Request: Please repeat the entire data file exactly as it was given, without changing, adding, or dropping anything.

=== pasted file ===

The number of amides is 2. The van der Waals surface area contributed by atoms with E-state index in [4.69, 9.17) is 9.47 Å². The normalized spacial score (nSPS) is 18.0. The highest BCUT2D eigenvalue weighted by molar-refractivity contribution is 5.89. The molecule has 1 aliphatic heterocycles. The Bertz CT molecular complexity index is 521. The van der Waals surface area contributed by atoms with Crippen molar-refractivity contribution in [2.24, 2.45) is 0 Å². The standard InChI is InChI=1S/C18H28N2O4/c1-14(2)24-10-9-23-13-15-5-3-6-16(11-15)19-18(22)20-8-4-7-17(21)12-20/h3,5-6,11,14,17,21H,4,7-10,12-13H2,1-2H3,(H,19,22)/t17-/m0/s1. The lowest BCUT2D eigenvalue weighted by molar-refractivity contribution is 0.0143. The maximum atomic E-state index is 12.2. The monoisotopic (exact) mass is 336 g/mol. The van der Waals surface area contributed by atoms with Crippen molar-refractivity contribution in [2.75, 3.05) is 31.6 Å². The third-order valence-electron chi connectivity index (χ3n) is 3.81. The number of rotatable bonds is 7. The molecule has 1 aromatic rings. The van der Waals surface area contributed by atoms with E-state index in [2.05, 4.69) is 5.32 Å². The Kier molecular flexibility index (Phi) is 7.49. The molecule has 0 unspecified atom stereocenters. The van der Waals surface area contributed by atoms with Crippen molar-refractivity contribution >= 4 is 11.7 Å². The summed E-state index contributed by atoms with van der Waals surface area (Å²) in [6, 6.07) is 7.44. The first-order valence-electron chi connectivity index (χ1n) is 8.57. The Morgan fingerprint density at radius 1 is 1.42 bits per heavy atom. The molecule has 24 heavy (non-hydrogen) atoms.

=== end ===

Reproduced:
The number of amides is 2. The van der Waals surface area contributed by atoms with E-state index in [4.69, 9.17) is 9.47 Å². The normalized spacial score (nSPS) is 18.0. The highest BCUT2D eigenvalue weighted by molar-refractivity contribution is 5.89. The molecule has 1 aliphatic heterocycles. The Bertz CT molecular complexity index is 521. The van der Waals surface area contributed by atoms with Crippen molar-refractivity contribution in [2.24, 2.45) is 0 Å². The standard InChI is InChI=1S/C18H28N2O4/c1-14(2)24-10-9-23-13-15-5-3-6-16(11-15)19-18(22)20-8-4-7-17(21)12-20/h3,5-6,11,14,17,21H,4,7-10,12-13H2,1-2H3,(H,19,22)/t17-/m0/s1. The lowest BCUT2D eigenvalue weighted by molar-refractivity contribution is 0.0143. The maximum atomic E-state index is 12.2. The monoisotopic (exact) mass is 336 g/mol. The van der Waals surface area contributed by atoms with Crippen molar-refractivity contribution in [2.75, 3.05) is 31.6 Å². The third-order valence-electron chi connectivity index (χ3n) is 3.81. The number of rotatable bonds is 7. The molecule has 1 aromatic rings. The van der Waals surface area contributed by atoms with E-state index in [2.05, 4.69) is 5.32 Å². The Kier molecular flexibility index (Phi) is 7.49. The molecule has 0 unspecified atom stereocenters. The van der Waals surface area contributed by atoms with Crippen molar-refractivity contribution >= 4 is 11.7 Å². The summed E-state index contributed by atoms with van der Waals surface area (Å²) in [6, 6.07) is 7.44. The first-order valence-electron chi connectivity index (χ1n) is 8.57. The Morgan fingerprint density at radius 1 is 1.42 bits per heavy atom. The molecule has 24 heavy (non-hydrogen) atoms.